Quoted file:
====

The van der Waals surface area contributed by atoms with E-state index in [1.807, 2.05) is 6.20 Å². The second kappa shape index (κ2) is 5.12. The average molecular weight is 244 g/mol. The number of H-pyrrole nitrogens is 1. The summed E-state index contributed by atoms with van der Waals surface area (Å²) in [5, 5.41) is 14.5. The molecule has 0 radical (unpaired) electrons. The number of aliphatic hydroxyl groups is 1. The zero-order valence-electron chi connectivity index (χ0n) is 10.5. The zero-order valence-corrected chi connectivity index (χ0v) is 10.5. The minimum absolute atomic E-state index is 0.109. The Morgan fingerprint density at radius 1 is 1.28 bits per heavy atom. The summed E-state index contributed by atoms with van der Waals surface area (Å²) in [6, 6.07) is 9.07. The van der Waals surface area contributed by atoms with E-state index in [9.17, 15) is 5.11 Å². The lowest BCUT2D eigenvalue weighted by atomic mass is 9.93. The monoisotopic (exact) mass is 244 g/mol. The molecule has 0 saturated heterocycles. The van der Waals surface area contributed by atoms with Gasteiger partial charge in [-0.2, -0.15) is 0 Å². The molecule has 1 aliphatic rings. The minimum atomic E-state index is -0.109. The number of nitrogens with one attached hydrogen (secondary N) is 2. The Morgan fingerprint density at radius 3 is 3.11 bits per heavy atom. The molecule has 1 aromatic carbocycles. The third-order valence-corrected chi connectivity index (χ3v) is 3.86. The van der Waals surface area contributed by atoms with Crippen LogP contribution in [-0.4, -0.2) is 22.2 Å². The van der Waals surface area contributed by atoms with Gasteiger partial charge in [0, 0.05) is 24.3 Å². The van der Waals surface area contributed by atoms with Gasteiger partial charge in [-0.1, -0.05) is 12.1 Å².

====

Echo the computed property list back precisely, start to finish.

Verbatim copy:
The van der Waals surface area contributed by atoms with E-state index in [1.807, 2.05) is 6.20 Å². The second kappa shape index (κ2) is 5.12. The average molecular weight is 244 g/mol. The number of H-pyrrole nitrogens is 1. The summed E-state index contributed by atoms with van der Waals surface area (Å²) in [5, 5.41) is 14.5. The molecule has 0 radical (unpaired) electrons. The number of aliphatic hydroxyl groups is 1. The zero-order valence-electron chi connectivity index (χ0n) is 10.5. The zero-order valence-corrected chi connectivity index (χ0v) is 10.5. The minimum absolute atomic E-state index is 0.109. The Morgan fingerprint density at radius 1 is 1.28 bits per heavy atom. The summed E-state index contributed by atoms with van der Waals surface area (Å²) in [6, 6.07) is 9.07. The van der Waals surface area contributed by atoms with E-state index in [9.17, 15) is 5.11 Å². The lowest BCUT2D eigenvalue weighted by atomic mass is 9.93. The monoisotopic (exact) mass is 244 g/mol. The molecule has 0 saturated heterocycles. The van der Waals surface area contributed by atoms with Gasteiger partial charge in [-0.2, -0.15) is 0 Å². The molecule has 1 aliphatic rings. The minimum atomic E-state index is -0.109. The number of nitrogens with one attached hydrogen (secondary N) is 2. The Morgan fingerprint density at radius 3 is 3.11 bits per heavy atom. The molecule has 1 aromatic carbocycles. The third-order valence-corrected chi connectivity index (χ3v) is 3.86. The van der Waals surface area contributed by atoms with Crippen LogP contribution in [-0.4, -0.2) is 22.2 Å². The van der Waals surface area contributed by atoms with Gasteiger partial charge in [0, 0.05) is 24.3 Å². The van der Waals surface area contributed by atoms with Gasteiger partial charge in [-0.1, -0.05) is 12.1 Å².